desert land acts, and the commutation
clause of the homestead Inw, are re
moved by the repeal or modification of
those measures, the government may
expect to expend its money and energy
in apprehending and convicting those
seeking to defraud it out of its public
lands. I accordingly renew the recom
mendations that I have consistently
made for the past five years, that the
above mentioned laws be repealed or
"In my last annual report twelve Ir
rigation projects were reported us un
der construction, under the reclama
tion act. Such progress has been made
during the past year that there are
now twenty-three of such projects In
process of construction, and one, the
Fordo project, in Nrw Mexico, Is prac
tically completed, nnd It is believed
will be In operation In a short time.
"An original suit In tho United
States Supreme Court is that of State
of Kansas vs. State of Colorado, the
United Slates, intervenor. The qpsc
Involves the control of interstate wa
fers In connection with Irrigation pro
Jects, and much time and attention has
given by the assistant attorney
general and his assistants to the pre
paration of the case on behalf of the
government. All the parties are now
ready to submit the case to the court,
but the importance of th** question in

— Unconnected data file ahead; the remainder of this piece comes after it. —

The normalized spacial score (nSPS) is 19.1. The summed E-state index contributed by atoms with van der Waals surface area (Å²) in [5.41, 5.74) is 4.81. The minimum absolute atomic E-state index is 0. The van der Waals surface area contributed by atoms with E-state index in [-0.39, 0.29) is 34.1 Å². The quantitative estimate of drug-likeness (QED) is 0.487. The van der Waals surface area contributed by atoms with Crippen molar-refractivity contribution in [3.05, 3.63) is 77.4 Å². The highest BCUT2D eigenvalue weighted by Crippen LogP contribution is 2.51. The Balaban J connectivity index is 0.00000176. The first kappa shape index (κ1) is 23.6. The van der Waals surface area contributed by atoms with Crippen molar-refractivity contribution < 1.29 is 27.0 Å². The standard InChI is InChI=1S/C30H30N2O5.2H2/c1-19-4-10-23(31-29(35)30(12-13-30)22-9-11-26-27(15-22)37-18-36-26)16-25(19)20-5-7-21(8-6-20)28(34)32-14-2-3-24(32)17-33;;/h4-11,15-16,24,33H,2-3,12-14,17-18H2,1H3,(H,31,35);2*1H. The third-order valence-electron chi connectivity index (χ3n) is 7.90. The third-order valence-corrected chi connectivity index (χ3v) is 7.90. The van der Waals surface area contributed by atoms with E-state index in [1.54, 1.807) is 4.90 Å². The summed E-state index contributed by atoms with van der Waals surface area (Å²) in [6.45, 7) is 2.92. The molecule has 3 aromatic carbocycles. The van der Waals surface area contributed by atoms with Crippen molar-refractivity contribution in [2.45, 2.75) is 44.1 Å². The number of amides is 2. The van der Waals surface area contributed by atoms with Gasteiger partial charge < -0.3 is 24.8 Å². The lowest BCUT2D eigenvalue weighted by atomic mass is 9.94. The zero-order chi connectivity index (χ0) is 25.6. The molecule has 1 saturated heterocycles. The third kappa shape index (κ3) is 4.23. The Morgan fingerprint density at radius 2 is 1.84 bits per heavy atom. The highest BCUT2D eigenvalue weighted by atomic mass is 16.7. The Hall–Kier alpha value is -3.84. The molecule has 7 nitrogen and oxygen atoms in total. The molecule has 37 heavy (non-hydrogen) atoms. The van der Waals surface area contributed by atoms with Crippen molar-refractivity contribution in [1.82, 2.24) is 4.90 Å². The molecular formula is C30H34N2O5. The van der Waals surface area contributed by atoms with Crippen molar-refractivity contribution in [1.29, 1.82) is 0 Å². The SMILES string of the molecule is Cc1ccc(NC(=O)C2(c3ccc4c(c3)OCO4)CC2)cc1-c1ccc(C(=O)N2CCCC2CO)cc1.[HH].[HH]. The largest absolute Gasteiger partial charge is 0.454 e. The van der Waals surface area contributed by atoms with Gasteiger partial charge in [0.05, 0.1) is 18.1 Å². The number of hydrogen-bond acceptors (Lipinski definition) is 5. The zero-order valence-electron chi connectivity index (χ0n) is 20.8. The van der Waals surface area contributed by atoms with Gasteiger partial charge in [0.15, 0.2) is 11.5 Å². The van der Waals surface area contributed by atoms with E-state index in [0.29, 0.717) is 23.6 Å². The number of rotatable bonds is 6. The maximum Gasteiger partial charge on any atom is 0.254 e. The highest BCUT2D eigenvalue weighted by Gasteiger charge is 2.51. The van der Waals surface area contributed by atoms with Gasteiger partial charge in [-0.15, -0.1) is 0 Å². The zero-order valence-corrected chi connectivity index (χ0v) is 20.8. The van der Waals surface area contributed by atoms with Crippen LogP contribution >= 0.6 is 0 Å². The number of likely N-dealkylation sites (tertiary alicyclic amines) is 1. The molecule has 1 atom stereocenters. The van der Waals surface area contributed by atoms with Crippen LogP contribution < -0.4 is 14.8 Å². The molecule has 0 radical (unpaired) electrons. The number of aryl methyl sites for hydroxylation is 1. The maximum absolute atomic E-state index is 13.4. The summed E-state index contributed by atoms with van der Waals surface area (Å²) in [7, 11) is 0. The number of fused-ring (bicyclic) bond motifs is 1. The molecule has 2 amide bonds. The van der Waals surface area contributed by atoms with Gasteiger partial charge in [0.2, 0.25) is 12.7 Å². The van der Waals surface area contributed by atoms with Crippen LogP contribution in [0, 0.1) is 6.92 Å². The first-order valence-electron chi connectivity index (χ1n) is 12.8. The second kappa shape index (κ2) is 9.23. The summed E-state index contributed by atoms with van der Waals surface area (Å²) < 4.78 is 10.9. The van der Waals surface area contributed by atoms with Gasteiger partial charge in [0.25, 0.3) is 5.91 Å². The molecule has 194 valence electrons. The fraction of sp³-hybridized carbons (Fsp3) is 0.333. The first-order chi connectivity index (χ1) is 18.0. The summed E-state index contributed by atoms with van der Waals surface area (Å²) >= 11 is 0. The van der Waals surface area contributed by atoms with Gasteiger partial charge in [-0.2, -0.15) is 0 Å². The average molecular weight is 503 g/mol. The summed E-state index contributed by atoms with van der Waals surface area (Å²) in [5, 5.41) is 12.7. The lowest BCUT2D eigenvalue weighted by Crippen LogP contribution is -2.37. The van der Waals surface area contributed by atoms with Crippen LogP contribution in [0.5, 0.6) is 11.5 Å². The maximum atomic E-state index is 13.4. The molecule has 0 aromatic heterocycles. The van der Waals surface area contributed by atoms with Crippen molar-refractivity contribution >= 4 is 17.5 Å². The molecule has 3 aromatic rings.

volved led the court to direct that the
•*se should not be submitted uutil
there was a full bench.
“There was disposed of during the
fiscal year ended June 30, 1906. public
lands aggregating 19,431,187.47 acres,
dasslfled as follows: Cash sales.
1,774.341.63; miscellaneous entries.
< mbracfng homesteads, land warrants,
scrip locations, •state s •'lections,
swamp lands, railroad and wagon-road
selections, Indian allotments, etc., 17.-
571,102.53 acres, an l Indian lands. 85.-
743.31 acres, showing an increase of
2.374.565.20 acres as" compared with
the aggregate disposals for the preced
ing fiscal year.
"Tho total cash receipts during the
fiscal year from various sources, in
eluding disposal of public land,
amounted to the e>-
P'-ns-'s of district land offices were
$780,417.80, and the aggregate expend
itures and estimated liabilities of the
public-land service, including expenses
or district land offices *1 .690 641.20.
leaving a r.et surplus In the treasury of
"There are now 106 forest reserves,
created by presidential proclamations
under section twenty-four of the act
or March 3, 1891 <26 Stat. L.. 1595),
embracing 106,999,423 acres. This is
an increase over last year of 24,3*0.951
acres, and ninety ncres were released
from temporary withdrawal during the
year, and, after ninety days’ published
notice, restored to entry.
“During the fiscal year twenty-two
additional forest reserves have been
fstablished, the areas of three have